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Apple to buy Sony? Good one!

It's all in the timing - and the time isn't now

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Opinion We had a chuckle this morning at the idea of Sony being taken over by Apple Computer, an idea that has been flying around the US stock markets, supposedly as a reason for Sony’s share price to rise a miniscule few percent.

If the idea had any legs, Sony would have shot up. Apple sits on $46bn in cash and short term securities, and right now Sony is valued at $38bn. Some halfwit looked for a target which $46bn would represent a premium on, and came up with Sony. In 2003 we pointed out that Apple had a market capitalization of just $9.8bn and that Sony at the time was worth $40bn, and suggested a move the other way around.

Everyone now can see how much sense that would have made for Sony, though not for Apple, as today it’s worth around $280bn. But you have to remember how it got there. It created iconic product transitions for entire markets. That’s not something that Sony has done, not since it launched the PlayStation in the early 90s.

For Sony to have harnessed the audacity and single-mindedness of Steve Jobs would have done it lots of good, but for Steve Jobs, now at the pinnacle of his career, to take on Sony’s problems would do him harm rather than good. His beloved Apple share price would fall, and questions would be asked about even his ability to turn around such an entrenched behemoth.

Sony has something like 30 factories, mostly across Asia, it has a massive retail footprint, and it employs a huge number of “lifetime” employees in Japan, who cannot think in any other terms than the continuation of their jobs until retirement. It owns a Japanese bank. It has multiple, highly divided product divisions, and while what it needs is what Apple has, single mindedness - achieving that within Sony would require a complete rethink of the way it does business and an enormously tough internal transition.

Japanese protectionism would see half of the institutions there fight tooth and claw and government involvement in stopping a bid that would rapidly become hostile. It’s quite simply out of the question.

That doesn’t mean that if Jobs wanted something out of Sony, he couldn’t get it. If he saw something worth having, partnership and joint venture are easily within his grasp with any particular division – but we cannot even see that. Anything that Sony makes which Apple cannot build, like a particular type of screen or a camera chip, Apple can buy from Sony’s rivals on the open market, and at high volume, discount prices.

No, this was a slow day on Wall Street and someone who didn’t know any better just floated the idea. Think about what Apple has bought recently, Intrinsity, Quattro Wireless, LaLa, and the best of them, PA Semiconductor, which laid the foundations for its A4 chip.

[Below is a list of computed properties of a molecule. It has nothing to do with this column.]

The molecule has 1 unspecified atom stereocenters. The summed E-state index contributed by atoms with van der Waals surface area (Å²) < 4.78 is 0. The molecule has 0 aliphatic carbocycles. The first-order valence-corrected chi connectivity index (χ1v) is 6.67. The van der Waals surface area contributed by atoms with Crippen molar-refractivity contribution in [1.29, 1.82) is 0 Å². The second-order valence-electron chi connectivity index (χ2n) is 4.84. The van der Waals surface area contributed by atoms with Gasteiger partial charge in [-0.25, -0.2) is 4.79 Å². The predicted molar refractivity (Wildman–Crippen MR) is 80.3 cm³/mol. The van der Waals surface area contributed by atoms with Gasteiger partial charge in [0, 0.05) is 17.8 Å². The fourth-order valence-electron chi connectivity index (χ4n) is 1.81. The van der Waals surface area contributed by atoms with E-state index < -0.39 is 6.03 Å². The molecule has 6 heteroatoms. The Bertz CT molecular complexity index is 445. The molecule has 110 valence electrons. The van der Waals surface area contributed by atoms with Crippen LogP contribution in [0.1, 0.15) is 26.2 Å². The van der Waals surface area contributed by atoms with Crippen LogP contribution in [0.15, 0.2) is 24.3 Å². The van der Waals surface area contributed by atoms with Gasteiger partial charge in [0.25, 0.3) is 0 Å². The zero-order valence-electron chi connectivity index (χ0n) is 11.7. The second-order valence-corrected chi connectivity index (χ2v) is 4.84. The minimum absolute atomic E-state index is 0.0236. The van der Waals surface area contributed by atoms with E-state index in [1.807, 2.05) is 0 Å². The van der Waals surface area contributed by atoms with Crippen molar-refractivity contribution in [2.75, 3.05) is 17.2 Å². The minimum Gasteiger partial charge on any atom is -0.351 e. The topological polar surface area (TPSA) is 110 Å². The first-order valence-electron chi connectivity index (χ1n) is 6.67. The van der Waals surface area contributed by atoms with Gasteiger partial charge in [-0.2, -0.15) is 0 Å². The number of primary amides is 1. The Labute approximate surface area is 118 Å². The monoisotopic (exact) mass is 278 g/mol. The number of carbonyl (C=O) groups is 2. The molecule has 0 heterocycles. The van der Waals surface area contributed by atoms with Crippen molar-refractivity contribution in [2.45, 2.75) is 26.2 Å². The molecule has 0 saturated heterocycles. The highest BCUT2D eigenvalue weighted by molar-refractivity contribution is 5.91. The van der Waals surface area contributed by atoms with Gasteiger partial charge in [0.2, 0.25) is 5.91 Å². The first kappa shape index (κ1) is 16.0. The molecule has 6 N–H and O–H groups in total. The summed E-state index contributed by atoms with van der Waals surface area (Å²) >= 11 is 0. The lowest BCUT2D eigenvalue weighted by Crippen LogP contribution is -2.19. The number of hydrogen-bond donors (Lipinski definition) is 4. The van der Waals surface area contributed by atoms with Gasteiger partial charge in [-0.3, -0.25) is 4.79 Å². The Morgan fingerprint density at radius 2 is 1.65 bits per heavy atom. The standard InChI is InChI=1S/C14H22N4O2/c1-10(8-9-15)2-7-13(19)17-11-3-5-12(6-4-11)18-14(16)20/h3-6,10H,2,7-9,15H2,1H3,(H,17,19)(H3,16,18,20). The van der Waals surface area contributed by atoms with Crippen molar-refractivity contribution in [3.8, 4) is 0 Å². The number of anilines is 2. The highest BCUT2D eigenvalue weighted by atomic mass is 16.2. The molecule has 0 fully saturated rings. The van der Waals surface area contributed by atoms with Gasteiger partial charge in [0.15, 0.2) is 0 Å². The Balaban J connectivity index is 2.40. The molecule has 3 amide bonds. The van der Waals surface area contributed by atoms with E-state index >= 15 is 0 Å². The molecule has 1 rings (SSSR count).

The costs of these types of companies are in the low $100s million, and would never touch that $46bn that is burning a hole in Jobs’ pocket. They are all also direct stepping stones to what Apple was building already – streaming, ad networks, ARM chips.

If we think outside the square, Jobs might fancy buying a cellular operator, except that would make his existing cellular partners suspicious of him; he might buy a TV maker like Vizio, which is private, except why wouldn’t he just get his team to design a new TV? He might buy out TiVo, and own the time-warp patents, but then again Jobs thinks little of patents and always tries to work around them or ignore them.

After court battles he is happy to pay royalties, but what does he want with an intellectual property play. He can’t buy ARM without getting embroiled in Anti-trust and ruining ARM’s value, he might buy Imagination Technologies, but it won’t cost a fraction of his cash pile; he could buy a major studio, but he is the largest share- holder in Disney already.

If Jobs is serious about keeping his powder dry – his words when asked about whether or not he would issue a dividend – then we reckon that he might want to buy one or two retail chains, and turn them into Apple stores, giving him better retail coverage in China, Japan and the Far East and in Eastern Europe. That might cost a few $billion - that and refitting them as Apple stores, at least, is more likely than philanthropically saving Sony from itself.

Copyright © 2010, Faultline

Faultline is published by Rethink Research, a London-based publishing and consulting firm. This weekly newsletter is an assessment of the impact of the week's events in the world of digital media. Faultline is where media meets technology. Subscription details here.

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